Nov 16, 2017

Judge declares mistrial in Menendez corruption case

Photo: Julio Cortez / AP

A judge has declared a mistrial in the corruption case against Sen. Bob Menendez after the jury remained deadlocked. "I find that you are unable to reach a verdict" and that "there is no alternative but to declare a mistrial," the judge said, per the NY Times' Nick Corasaniti.

Menendez, a New Jersey Democrat, was charged with participating in a bribery scheme involving a wealthy doctor. Menendez thanked the jurors "who saw through the government's false claims and used their Jersey common sense to reject it." Mitch McConnell has now said Menendez should be investigated by the Senate Ethics Committee.

Go deeper

Trump acknowledges lists of disloyal government officials to oust

Photo: Mandel Ngan/AFP via Getty Images

President Trump on Monday acknowledged the existence of assembled lists of government officials that his administration plans to oust and replace with trusted pro-Trump people, which were first reported by Axios' Jonathan Swan.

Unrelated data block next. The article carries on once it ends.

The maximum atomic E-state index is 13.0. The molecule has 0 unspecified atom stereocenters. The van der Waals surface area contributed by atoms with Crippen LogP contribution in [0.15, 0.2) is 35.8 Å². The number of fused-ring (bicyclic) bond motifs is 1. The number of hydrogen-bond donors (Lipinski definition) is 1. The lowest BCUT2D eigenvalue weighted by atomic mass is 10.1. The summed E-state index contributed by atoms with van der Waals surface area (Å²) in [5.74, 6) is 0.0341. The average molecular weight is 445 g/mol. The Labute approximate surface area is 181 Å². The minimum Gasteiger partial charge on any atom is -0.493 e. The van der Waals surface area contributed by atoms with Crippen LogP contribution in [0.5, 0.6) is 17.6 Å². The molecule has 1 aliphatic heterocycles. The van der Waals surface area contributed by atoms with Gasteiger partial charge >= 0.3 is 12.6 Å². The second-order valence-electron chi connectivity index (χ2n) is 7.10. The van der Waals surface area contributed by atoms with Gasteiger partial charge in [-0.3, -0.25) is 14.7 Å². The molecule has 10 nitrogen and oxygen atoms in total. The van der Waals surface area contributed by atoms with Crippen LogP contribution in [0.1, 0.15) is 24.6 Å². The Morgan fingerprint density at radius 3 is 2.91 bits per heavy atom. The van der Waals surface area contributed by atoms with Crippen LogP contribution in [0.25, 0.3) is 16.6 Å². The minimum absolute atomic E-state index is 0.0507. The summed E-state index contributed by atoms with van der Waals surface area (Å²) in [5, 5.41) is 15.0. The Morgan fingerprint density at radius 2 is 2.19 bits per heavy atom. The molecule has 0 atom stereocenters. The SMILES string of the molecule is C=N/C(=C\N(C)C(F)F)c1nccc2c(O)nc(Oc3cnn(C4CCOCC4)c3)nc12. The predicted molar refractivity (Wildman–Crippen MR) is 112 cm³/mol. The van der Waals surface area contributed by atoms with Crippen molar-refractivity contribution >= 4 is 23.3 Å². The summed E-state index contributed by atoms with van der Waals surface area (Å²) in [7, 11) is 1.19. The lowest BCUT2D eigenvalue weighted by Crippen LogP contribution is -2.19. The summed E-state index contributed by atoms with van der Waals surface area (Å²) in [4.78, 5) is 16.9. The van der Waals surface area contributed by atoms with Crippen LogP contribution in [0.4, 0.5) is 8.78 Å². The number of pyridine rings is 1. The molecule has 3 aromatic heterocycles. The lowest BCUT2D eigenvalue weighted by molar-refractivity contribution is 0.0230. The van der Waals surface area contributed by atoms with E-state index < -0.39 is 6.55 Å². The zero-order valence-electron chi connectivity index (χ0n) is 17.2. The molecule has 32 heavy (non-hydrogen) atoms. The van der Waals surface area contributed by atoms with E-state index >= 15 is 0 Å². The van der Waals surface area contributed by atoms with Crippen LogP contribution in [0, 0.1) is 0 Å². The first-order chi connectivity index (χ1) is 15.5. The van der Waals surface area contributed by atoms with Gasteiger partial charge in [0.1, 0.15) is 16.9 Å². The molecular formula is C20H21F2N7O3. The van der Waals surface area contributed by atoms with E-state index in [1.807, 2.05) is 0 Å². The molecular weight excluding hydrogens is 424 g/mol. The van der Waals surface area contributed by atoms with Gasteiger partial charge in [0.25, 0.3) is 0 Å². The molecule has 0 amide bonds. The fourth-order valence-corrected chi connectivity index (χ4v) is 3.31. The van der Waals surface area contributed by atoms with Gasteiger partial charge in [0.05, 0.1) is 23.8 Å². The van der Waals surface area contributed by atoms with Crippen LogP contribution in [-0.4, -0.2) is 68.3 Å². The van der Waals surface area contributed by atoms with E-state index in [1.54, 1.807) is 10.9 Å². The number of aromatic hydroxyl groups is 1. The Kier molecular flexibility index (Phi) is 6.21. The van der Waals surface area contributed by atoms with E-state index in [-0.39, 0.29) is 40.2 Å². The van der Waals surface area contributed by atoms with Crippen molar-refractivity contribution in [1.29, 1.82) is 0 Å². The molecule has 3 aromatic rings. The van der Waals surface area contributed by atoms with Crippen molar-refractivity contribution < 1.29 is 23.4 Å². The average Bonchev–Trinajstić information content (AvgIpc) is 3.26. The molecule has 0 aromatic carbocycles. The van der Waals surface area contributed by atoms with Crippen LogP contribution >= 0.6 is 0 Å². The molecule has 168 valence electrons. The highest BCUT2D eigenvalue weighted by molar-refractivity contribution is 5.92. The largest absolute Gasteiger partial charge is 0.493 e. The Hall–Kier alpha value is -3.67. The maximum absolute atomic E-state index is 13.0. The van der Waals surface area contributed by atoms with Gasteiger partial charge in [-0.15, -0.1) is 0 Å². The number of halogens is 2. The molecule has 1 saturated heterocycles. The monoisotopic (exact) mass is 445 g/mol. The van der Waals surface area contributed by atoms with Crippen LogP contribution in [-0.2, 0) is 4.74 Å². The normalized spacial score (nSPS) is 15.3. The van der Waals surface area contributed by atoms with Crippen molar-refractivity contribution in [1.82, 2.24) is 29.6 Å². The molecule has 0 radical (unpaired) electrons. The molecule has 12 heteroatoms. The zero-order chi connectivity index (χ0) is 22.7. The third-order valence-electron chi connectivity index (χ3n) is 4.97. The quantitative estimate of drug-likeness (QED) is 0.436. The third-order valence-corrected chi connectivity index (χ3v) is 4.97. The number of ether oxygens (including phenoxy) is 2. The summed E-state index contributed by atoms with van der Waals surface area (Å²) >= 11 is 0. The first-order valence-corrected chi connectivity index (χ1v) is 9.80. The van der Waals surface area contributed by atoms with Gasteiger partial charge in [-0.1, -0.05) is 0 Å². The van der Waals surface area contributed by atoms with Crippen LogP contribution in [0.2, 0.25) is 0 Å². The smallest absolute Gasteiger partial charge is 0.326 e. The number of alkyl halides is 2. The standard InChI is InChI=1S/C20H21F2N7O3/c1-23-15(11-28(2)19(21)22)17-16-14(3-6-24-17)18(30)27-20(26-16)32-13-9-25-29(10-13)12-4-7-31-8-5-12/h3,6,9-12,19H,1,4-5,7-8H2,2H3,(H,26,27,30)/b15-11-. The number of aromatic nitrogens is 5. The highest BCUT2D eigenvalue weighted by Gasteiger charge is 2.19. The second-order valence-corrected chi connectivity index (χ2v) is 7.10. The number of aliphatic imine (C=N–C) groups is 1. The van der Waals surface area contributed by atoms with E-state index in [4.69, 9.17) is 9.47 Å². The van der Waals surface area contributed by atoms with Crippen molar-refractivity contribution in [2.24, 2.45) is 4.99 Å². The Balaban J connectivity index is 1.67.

What he's saying: “I don’t think it's a big problem. I don’t think it's very many people,” Trump said during a press conference in India, adding he wants “people who are good for the country, loyal to the country.”

Coronavirus only part of the story behind the Dow’s drop

Photo: Andrew Burton/Getty Images

As someone has certainly told you by now, the Dow fell by more than 1,000 points yesterday, its worst day in more than two years, erasing all of 2020's gains. Most news headlines assert that the stock market's momentum was finally broken by "coronavirus fears," but that's not the full story.

What's happening: The novel coronavirus has been infecting and killing scores of people for close to a month and, depending on the day, the market has sold off or risen to record highs.

Bernie's historic Jewish fight

Illustration: Sarah Grillo/Axios

Sen. Bernie Sanders would be the first Jewish presidential nominee of a major American political party — but that history-making possibility is being overshadowed by his conflicts with America's Jewish leaders and Israel's leadership.

The big picture: That's partly because we're all focusing on the implications of Democrats nominating a self-described democratic socialist. It's also because a candidate's religion no longer seems to matter as much to voters or the media, making the potential milestone of a Jewish nominee more of a non-event.